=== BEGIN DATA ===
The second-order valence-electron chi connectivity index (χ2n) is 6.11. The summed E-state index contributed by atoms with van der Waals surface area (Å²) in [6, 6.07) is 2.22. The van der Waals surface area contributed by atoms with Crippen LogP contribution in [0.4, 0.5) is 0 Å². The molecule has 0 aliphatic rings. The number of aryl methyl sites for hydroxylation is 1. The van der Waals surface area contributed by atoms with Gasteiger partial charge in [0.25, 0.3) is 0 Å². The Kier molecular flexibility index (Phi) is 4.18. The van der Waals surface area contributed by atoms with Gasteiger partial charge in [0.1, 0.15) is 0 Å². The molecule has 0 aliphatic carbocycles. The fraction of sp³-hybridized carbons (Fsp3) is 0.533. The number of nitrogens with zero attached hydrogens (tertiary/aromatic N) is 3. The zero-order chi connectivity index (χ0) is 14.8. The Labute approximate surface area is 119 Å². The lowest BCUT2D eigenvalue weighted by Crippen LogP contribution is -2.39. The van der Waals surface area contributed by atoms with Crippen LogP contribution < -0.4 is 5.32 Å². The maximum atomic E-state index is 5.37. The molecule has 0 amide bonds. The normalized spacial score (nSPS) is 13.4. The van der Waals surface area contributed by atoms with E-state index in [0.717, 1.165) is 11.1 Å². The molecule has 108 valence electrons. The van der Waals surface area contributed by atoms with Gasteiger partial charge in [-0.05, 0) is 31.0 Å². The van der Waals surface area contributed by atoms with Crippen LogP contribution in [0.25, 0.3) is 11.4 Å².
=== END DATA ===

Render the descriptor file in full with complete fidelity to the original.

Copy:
The second-order valence-electron chi connectivity index (χ2n) is 6.11. The summed E-state index contributed by atoms with van der Waals surface area (Å²) in [6, 6.07) is 2.22. The van der Waals surface area contributed by atoms with Crippen LogP contribution in [0.4, 0.5) is 0 Å². The molecule has 0 aliphatic rings. The number of aryl methyl sites for hydroxylation is 1. The van der Waals surface area contributed by atoms with Gasteiger partial charge in [0.25, 0.3) is 0 Å². The Kier molecular flexibility index (Phi) is 4.18. The van der Waals surface area contributed by atoms with Gasteiger partial charge in [0.1, 0.15) is 0 Å². The molecule has 0 aliphatic carbocycles. The fraction of sp³-hybridized carbons (Fsp3) is 0.533. The number of nitrogens with zero attached hydrogens (tertiary/aromatic N) is 3. The zero-order chi connectivity index (χ0) is 14.8. The Labute approximate surface area is 119 Å². The lowest BCUT2D eigenvalue weighted by Crippen LogP contribution is -2.39. The van der Waals surface area contributed by atoms with Crippen LogP contribution < -0.4 is 5.32 Å². The maximum atomic E-state index is 5.37. The molecule has 0 amide bonds. The normalized spacial score (nSPS) is 13.4. The van der Waals surface area contributed by atoms with E-state index in [0.717, 1.165) is 11.1 Å². The molecule has 108 valence electrons. The van der Waals surface area contributed by atoms with Gasteiger partial charge in [-0.05, 0) is 31.0 Å². The van der Waals surface area contributed by atoms with Crippen LogP contribution in [0.25, 0.3) is 11.4 Å².